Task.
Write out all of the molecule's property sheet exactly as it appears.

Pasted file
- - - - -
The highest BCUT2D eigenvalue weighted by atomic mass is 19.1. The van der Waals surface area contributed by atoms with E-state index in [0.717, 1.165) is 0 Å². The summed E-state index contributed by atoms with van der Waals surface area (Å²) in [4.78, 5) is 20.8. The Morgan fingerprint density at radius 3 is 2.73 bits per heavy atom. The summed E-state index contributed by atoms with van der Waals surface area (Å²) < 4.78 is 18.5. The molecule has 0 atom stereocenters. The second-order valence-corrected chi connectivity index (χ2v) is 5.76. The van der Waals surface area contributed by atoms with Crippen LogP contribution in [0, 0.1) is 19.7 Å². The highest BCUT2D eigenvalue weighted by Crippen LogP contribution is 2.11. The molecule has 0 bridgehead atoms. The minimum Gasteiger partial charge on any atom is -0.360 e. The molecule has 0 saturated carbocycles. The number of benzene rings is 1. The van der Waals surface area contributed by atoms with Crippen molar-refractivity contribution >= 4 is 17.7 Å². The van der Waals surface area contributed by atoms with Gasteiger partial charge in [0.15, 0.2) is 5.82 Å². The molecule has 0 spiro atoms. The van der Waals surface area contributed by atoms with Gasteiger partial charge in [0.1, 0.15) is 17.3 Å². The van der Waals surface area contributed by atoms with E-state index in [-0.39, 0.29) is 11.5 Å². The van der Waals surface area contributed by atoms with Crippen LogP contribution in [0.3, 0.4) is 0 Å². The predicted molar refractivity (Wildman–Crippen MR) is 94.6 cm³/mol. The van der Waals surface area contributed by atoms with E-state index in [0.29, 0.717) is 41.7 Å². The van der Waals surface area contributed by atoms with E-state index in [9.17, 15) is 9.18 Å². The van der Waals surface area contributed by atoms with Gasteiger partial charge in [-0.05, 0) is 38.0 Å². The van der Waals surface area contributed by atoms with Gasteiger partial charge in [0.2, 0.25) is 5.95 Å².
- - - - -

The highest BCUT2D eigenvalue weighted by atomic mass is 19.1. The van der Waals surface area contributed by atoms with E-state index in [0.717, 1.165) is 0 Å². The summed E-state index contributed by atoms with van der Waals surface area (Å²) in [4.78, 5) is 20.8. The Morgan fingerprint density at radius 3 is 2.73 bits per heavy atom. The summed E-state index contributed by atoms with van der Waals surface area (Å²) < 4.78 is 18.5. The molecule has 0 atom stereocenters. The second-order valence-corrected chi connectivity index (χ2v) is 5.76. The van der Waals surface area contributed by atoms with Crippen LogP contribution in [0, 0.1) is 19.7 Å². The highest BCUT2D eigenvalue weighted by Crippen LogP contribution is 2.11. The molecule has 0 bridgehead atoms. The minimum Gasteiger partial charge on any atom is -0.360 e. The molecule has 0 saturated carbocycles. The number of benzene rings is 1. The van der Waals surface area contributed by atoms with Crippen molar-refractivity contribution >= 4 is 17.7 Å². The van der Waals surface area contributed by atoms with Gasteiger partial charge in [0.15, 0.2) is 5.82 Å². The molecule has 0 spiro atoms. The van der Waals surface area contributed by atoms with Gasteiger partial charge in [0.1, 0.15) is 17.3 Å². The van der Waals surface area contributed by atoms with E-state index in [-0.39, 0.29) is 11.5 Å². The van der Waals surface area contributed by atoms with Crippen LogP contribution in [0.3, 0.4) is 0 Å². The predicted molar refractivity (Wildman–Crippen MR) is 94.6 cm³/mol. The van der Waals surface area contributed by atoms with E-state index in [0.29, 0.717) is 41.7 Å². The van der Waals surface area contributed by atoms with E-state index in [9.17, 15) is 9.18 Å². The van der Waals surface area contributed by atoms with Gasteiger partial charge in [-0.05, 0) is 38.0 Å². The van der Waals surface area contributed by atoms with Gasteiger partial charge in [0.2, 0.25) is 5.95 Å².